The founder, Dr. John Hall Smith, died in 1944. Smith's will stipulated that the school should go to any group willing to use it to establish a non-sectarian university. Within two years, Middlesex University was on the brink of financial collapse; the school had not been able to secure accreditation by the American Medical Association, which Smith attributed to institutional antisemitism in the American Medical Association, and, as a result, Massachusetts had all but shut it down. Dr. Smith's son, C. Ruggles Smith, was desperate for a way to save something of Middlesex University, he learned of a New York committee headed by Dr. Israel Goldstein, seeking a campus to establish a Jewish-sponsored secular university. Smith approached Goldstein with a proposal to give the Middlesex campus and charter to Goldstein's committee, in the hope that his committee might "possess the apparent ability to reestablish the School of Medicine on an approved basis." While Goldstein was concerned about being saddled with a failing medical school, he was excited about the opportunity to secure a 100-acre "campus not far from New York, the premier Jewish community in the world, only 9 miles from Boston, one of the important Jewish population centers."
Goldstein agreed to accept Smith's offer, proceeding to recruit George Alpert, a Boston lawyer with fundraising experience as national vice president of the United Jewish Appeal. Alpert had worked his way through Boston University School of Law and co-founded the firm of Alpert and Alpert. Alpert's firm had a long association with the New York, New Haven and Hartford Railroad, of which he was to become president from 1956 to 1961 He is best known today as the father of Richard Alpert, he was influential in Boston's Jewish community. His Judaism "tended to be social rather than spiritual." He was involved in assisting children displaced from Germany. Alpert was to be chairman of Brandeis from 1946 to 1954, a trustee from 1946 until his death. By February 5, 1946, Goldstein had recruited Albert Einstein, whose involvement drew national attention to the nascent university. Einstein believed the university would attract the best young people in all fields, satisfying a real need. In March 1946, Goldstein said the foundation had raised ten million dollars that it would use to open the school by the following year.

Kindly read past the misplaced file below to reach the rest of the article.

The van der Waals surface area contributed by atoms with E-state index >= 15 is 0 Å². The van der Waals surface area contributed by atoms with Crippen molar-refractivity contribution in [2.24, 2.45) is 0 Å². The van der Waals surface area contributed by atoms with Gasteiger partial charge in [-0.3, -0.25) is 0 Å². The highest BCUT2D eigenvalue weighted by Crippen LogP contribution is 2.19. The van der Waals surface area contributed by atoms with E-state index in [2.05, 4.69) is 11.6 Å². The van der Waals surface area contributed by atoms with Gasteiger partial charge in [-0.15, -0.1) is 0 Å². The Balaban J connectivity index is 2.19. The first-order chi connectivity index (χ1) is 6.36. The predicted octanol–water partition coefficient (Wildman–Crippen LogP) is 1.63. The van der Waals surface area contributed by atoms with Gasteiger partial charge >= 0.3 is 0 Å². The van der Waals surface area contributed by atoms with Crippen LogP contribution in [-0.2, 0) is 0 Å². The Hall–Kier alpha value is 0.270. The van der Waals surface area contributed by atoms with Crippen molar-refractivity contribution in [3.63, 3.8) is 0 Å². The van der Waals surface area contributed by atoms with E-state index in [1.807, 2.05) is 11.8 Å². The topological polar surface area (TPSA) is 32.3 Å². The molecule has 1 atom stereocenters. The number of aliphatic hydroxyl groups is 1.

The foundation purchased Middlesex University's land and buildings for two million dollars. The charter of this operation was transferred to the Foundation along with the campus; the founding organization was announced in August and named The Albert Einstein Foundation for Higher Learning, Inc. The new school would be a Jewish-sponsored secular university open to students and faculty of all races and religions; the trustees offered to name the university after Einstein in the summer of 1946, but Einstein declined, on July 16, 1946, the board decided the university would be named after Louis Brandeis. Einstein objected to what he thought was excessively expansive promotion, to Goldstein's sounding out Abram L. Sachar as a possible president without consulting Einstein. Einstein took great offense at Goldstein's having invited Cardinal Francis Spellman to participate in a fundraising event. Einstein became alarmed by press announcements that exaggerated the school's success at fundraising. Einstein threatened to sever ties with the foundation on September 2, 1946.
Believing the venture could not succeed without Einstein, Goldstein agreed
Cornel Ronald West is an American philosopher, political activist, social critic and public intellectual. The son of a Baptist minister, West focuses on the role of race and class in American society and the means by which people act and react to their "radical conditionedness". A radical democrat and democratic socialist, West draws intellectual contributions from multiple traditions, including Christianity, the black church, Marxism and transcendentalism. Among his most influential books are Race Matters and Democracy Matters. West is an outspoken voice in left-wing politics in the United States, as such has been critical of members of the Democratic Party, including former President Barack Obama and Hillary Clinton, he has held professorships at Harvard University, Princeton University, Yale University, Pepperdine University, Union Theological Seminary, the University of Paris during his career. He is a frequent commentator on politics and social issues in many media outlets. From 2010 through 2013, West co-hosted a radio program with Tavis Smiley, called West.